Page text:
(This post originally appeared here on The Flying Trilobite back in November 2008.)
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The aura of painting exists in the mind of the viewer, and in some cases the mind of the illustrator when seeing their own work reproduced. The idea of paintings having an aura or presence is something that has fascinated me since university, as discussed last week. Some excellent comments were made by artists Sean Craven and Chris Zenga, check it out.

Okay so from my non-scientific anecdotal samplings and personal experiences (oh the sins against science I commit! I will say ten ATP-->ADP reactions in penance), I doubt the existence of original paintings having a quasi-mystical aura or emitting a presence to the viewer. You can read a bit more about this "aura of authenticity" from an art historical perspective 
here, and from the side of new age-laced artsy language here (10th paragraph), and here.

It's head-shakingly amazing how fear for loss of the aura is dovetailed with a fear of technology. 

Is there anything special or unique then, about an original painting that does not lie entirely within the biases of the viewer? In case of oil paintings, I say yes. And looking at last week's comments, Chris Zenga guessed the point of this week's Artwork Monday while thinking about a D.N.A Candle Vanitas painting I gave to him and his wife for their marriage (at rightoriginal post here). 

I love oil painting. I enjoy the scent of the oil, and the buttery consistency flowing 
together under a horizontally-held fan brush. And most of all, I love the depth glazing can bring about in the final work.

Oil painting differs from other types of painting in many ways. Oils do not evaporate as they dry like watercolour or acrylic painting; instead they absorb oxygen from the air. This is called a siccative quality. The way I think about this, is like the oxygen molecules are pineapple chunks being added to Jell-o in a confined bowl. Adding more will increase the density and stop the Jell-o from jiggling. I don't know that this is a chemically-apt description, so please feel free to tell me there's not room for Jell-o in the comments if I am mangling the science of siccatives.

For this reason, it's important that oil paintings are painted in thin layers with an increasing amount of oil in successive layers. It allows the oxygen to permeate evenly over the course of six months to a year after painting, and helps prevent cracking. The rule is referred to as "fat over lean".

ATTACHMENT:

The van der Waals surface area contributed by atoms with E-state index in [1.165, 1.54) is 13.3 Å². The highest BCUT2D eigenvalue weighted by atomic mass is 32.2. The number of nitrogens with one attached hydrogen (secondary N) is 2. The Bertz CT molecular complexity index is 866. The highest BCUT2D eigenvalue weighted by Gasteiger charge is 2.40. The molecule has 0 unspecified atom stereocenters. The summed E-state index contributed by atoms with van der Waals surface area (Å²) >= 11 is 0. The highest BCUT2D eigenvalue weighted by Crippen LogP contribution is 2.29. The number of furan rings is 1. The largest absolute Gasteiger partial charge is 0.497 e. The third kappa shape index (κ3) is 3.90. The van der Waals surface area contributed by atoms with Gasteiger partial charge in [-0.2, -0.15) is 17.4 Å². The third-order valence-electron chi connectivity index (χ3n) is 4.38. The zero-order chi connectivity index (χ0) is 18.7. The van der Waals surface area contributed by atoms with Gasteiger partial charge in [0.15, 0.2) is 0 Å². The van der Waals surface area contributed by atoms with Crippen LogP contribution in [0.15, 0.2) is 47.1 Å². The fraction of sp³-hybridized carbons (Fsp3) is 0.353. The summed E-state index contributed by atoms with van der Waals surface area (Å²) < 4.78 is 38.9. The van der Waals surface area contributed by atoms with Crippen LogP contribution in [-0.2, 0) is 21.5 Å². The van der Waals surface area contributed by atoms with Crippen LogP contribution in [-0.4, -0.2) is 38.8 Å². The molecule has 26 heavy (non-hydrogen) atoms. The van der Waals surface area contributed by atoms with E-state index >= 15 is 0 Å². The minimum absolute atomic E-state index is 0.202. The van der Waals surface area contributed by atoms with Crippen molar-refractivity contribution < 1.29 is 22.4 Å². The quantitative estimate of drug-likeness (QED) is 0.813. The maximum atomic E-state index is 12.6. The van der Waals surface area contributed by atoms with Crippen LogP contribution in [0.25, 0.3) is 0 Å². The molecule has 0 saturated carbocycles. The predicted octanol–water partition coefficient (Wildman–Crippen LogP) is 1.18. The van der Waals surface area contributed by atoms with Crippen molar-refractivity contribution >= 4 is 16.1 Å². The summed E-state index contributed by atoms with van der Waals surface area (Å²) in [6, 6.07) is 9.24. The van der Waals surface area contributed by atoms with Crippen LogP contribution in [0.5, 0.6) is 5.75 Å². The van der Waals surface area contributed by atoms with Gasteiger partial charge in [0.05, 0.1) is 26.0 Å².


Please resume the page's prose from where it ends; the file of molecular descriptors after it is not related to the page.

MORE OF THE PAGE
So oil paintings, particularly by Renaissance and Baroque masters, contained many thin, mostly transparent layers of paint, each tinted with a little pigment. And herein lies the aura of a painting viewed live versus online.

When light hits all these layers of oil, it permeates each oily membrane and begins to reflect back out. But some photons will bounce back into the oil layers off of the pigments, and back to the lower layers before pinging back out of the painting, and onward to the viewers eyes. This optical effect literally creates a glow. It's also the reason for the incredibly deep blacks often found in the backgrounds of portraits.

So the illusion of depth in an oil painting can be profoundly eye-catching, and similar to looking at objects in water, the oil-glazes draw our eyes and captivate our pattern-seeking centers, making the paint feel alive. No unscientific aura necessary, just wonderful chemistry interacting on our biology.


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Original artwork on The Flying Trilobite Copyright to Glendon Mellow under Creative Commons Licence.

Forgotten art for a late night.



Taking apart a room due to some slight water damage. Listening to Stromkern (thanks Stephanie!) and Wolfsheim. Here's some of my slate pieces from my final school project scanned and converted to black and white. I almost put this image in my latest print collection, and then skipped it and forgot about it.


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Original artwork on The Flying Trilobite Copyright to Glendon Mellow
under Creative Commons Licence.

Icky and Ickier


The other day I threw this old oil painting of mine, called Pupating, into a standard Photoshop filter called plastic wrap or plastic bag or something. 




Using basic Photoshop filters can be considered a bit of an icky cheat in some illustration circles. Still; I think it adds something, don't you?

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Original artwork on The Flying Trilobite Copyright to Glendon Mellow under Creative Commons Licence.